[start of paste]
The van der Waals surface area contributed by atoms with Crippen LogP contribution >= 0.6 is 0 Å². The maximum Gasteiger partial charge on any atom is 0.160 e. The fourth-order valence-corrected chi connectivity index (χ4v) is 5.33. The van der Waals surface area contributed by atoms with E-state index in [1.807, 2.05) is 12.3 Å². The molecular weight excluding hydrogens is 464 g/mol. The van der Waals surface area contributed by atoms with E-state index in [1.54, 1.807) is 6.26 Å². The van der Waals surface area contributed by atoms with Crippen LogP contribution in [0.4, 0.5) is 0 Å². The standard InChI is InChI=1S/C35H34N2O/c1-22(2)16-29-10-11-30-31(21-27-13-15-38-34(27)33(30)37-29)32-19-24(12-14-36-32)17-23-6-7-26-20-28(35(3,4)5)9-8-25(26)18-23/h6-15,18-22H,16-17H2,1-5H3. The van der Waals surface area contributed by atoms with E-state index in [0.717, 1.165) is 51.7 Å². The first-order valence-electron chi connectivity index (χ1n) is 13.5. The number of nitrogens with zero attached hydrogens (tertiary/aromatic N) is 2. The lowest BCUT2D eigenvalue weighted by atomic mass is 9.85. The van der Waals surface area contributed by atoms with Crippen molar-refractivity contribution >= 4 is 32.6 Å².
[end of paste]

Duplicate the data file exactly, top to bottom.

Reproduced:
The van der Waals surface area contributed by atoms with Crippen LogP contribution >= 0.6 is 0 Å². The maximum Gasteiger partial charge on any atom is 0.160 e. The fourth-order valence-corrected chi connectivity index (χ4v) is 5.33. The van der Waals surface area contributed by atoms with E-state index in [1.807, 2.05) is 12.3 Å². The molecular weight excluding hydrogens is 464 g/mol. The van der Waals surface area contributed by atoms with E-state index in [1.54, 1.807) is 6.26 Å². The van der Waals surface area contributed by atoms with Crippen LogP contribution in [0.4, 0.5) is 0 Å². The standard InChI is InChI=1S/C35H34N2O/c1-22(2)16-29-10-11-30-31(21-27-13-15-38-34(27)33(30)37-29)32-19-24(12-14-36-32)17-23-6-7-26-20-28(35(3,4)5)9-8-25(26)18-23/h6-15,18-22H,16-17H2,1-5H3. The van der Waals surface area contributed by atoms with E-state index in [0.717, 1.165) is 51.7 Å². The first-order valence-electron chi connectivity index (χ1n) is 13.5. The number of nitrogens with zero attached hydrogens (tertiary/aromatic N) is 2. The lowest BCUT2D eigenvalue weighted by atomic mass is 9.85. The van der Waals surface area contributed by atoms with Crippen molar-refractivity contribution >= 4 is 32.6 Å².